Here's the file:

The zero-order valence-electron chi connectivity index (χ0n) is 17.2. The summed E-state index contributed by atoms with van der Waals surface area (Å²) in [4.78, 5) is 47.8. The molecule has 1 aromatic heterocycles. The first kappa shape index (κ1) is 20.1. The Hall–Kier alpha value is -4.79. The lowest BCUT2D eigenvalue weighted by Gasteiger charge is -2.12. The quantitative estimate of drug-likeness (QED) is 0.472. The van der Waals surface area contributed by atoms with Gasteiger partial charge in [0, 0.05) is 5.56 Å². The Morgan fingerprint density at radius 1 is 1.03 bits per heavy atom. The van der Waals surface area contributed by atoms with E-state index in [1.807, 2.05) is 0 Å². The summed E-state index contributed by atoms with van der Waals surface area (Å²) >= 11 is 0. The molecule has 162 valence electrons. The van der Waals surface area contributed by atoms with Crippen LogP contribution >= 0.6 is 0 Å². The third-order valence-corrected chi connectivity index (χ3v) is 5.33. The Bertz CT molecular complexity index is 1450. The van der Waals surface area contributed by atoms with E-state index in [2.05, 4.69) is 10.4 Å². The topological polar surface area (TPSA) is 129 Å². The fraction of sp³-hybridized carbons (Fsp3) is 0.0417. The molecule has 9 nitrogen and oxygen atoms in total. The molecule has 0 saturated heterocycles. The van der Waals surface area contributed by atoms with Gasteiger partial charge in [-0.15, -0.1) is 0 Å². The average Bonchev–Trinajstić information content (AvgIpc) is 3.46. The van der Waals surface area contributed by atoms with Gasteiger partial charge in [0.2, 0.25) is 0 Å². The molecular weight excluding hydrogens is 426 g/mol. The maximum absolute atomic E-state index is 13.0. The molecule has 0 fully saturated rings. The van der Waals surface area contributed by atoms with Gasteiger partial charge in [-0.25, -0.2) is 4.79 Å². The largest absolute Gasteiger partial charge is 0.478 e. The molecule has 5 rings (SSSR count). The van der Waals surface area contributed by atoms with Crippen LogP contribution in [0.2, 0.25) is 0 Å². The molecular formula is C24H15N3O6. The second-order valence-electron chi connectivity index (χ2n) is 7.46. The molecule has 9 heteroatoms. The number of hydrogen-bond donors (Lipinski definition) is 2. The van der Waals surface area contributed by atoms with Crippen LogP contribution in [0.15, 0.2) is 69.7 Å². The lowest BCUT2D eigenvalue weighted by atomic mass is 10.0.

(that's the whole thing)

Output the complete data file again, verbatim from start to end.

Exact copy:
The zero-order valence-electron chi connectivity index (χ0n) is 17.2. The summed E-state index contributed by atoms with van der Waals surface area (Å²) in [4.78, 5) is 47.8. The molecule has 1 aromatic heterocycles. The first kappa shape index (κ1) is 20.1. The Hall–Kier alpha value is -4.79. The lowest BCUT2D eigenvalue weighted by Gasteiger charge is -2.12. The quantitative estimate of drug-likeness (QED) is 0.472. The van der Waals surface area contributed by atoms with Gasteiger partial charge in [0, 0.05) is 5.56 Å². The Morgan fingerprint density at radius 1 is 1.03 bits per heavy atom. The van der Waals surface area contributed by atoms with E-state index in [1.807, 2.05) is 0 Å². The summed E-state index contributed by atoms with van der Waals surface area (Å²) >= 11 is 0. The molecule has 162 valence electrons. The van der Waals surface area contributed by atoms with Crippen LogP contribution >= 0.6 is 0 Å². The third-order valence-corrected chi connectivity index (χ3v) is 5.33. The Bertz CT molecular complexity index is 1450. The van der Waals surface area contributed by atoms with E-state index in [2.05, 4.69) is 10.4 Å². The topological polar surface area (TPSA) is 129 Å². The fraction of sp³-hybridized carbons (Fsp3) is 0.0417. The molecule has 9 nitrogen and oxygen atoms in total. The molecule has 0 saturated heterocycles. The van der Waals surface area contributed by atoms with Gasteiger partial charge in [-0.15, -0.1) is 0 Å². The average Bonchev–Trinajstić information content (AvgIpc) is 3.46. The van der Waals surface area contributed by atoms with Gasteiger partial charge in [0.2, 0.25) is 0 Å². The molecular weight excluding hydrogens is 426 g/mol. The maximum absolute atomic E-state index is 13.0. The molecule has 0 fully saturated rings. The van der Waals surface area contributed by atoms with Gasteiger partial charge in [-0.25, -0.2) is 4.79 Å². The largest absolute Gasteiger partial charge is 0.478 e. The molecule has 5 rings (SSSR count). The van der Waals surface area contributed by atoms with Crippen LogP contribution in [0.2, 0.25) is 0 Å². The molecular formula is C24H15N3O6. The second-order valence-electron chi connectivity index (χ2n) is 7.46. The molecule has 9 heteroatoms. The number of hydrogen-bond donors (Lipinski definition) is 2. The van der Waals surface area contributed by atoms with Crippen LogP contribution in [0.15, 0.2) is 69.7 Å². The lowest BCUT2D eigenvalue weighted by atomic mass is 10.0.